Fortis Healthcare sale: Yes Bank confident of fetching good valuation
In February this year, Yes Bank, which was the largest lender to Fortis Healthcare, had acquired a 17.31 per cent stake by invoking nearly 9 crore pledged shares. Later in mid-March, it sold 2.17 per cent of this bringing down its shareholding to 15.14 per cent as of March 2018
Terming Fortis Healthcare, which is on the block, as "a very attractive asset", its single largest shareholder Yes Bank today exuded confidence of a sound resolution with a good valuation and thus help drive out of the management crisis plaguing one of the largest corporate hospital chains in the county. In February this year, Yes Bank, which was the largest lender to the hospital, had acquired a 17.31 per cent stake by invoking nearly 9 crore pledged shares. Later in mid-March, it sold 2.17 per cent of this bringing down its shareholding to 15.14 per cent as of March 2018.
Still this makes the city-based private lender the single largest shareholder in the New Delhi headquartered corporate hospital chain. "Fortis is more than a performing asset for us," Yes Bank managing director and chief executive Rana Kapoor said, adding, "I am very convinced that there will be very good resolution." In the March quater earnings announcement, the bank has last week said its over Rs 1,500 crore exposure to Fortis is classified as "standard" in its books and that the bank has sufficient securities to cover the exposure.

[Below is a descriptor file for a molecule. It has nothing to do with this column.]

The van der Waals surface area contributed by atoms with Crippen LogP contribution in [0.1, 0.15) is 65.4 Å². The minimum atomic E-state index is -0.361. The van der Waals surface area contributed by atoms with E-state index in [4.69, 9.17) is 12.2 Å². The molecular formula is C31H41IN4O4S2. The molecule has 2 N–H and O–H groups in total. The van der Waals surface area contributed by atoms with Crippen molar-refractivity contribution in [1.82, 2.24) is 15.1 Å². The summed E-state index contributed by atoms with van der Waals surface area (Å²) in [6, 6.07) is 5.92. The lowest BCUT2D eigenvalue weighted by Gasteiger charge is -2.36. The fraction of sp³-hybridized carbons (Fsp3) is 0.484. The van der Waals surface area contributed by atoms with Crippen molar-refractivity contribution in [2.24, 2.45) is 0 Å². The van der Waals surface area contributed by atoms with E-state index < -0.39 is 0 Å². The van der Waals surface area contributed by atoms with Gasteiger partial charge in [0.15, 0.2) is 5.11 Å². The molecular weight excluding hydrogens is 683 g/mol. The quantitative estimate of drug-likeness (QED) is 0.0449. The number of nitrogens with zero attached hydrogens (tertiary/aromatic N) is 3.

Kapoor said he is not concerned about the quality of the bidders as Fortis is a prime healthcare assets in the country. Four entities--the Manipal/TPG consortium, the KKR- backed Radiant Life Care, Malaysian major IHH Healthcare, and the family offices of the Munjals and Burmans -- have given binding offers to the Fortis board.
"There are four-five world class bidders and the asset will be valued properly in the course of time," Kapoor told reporters on the sidelines of an economic summit at the BSE. He said the bank, as a shareholder, is not active in the valuation process of the hospital chain but has observed improvement in transparency and disclosures in the process. "At the end of the day, it is going to be very competitive and fetch fantastic value for all investors, including minority shareholders," he added. On April 25, Renuka Ramnath, former head of ICICI Venture, resigned from the expert committee formed to evaluate the binding bids.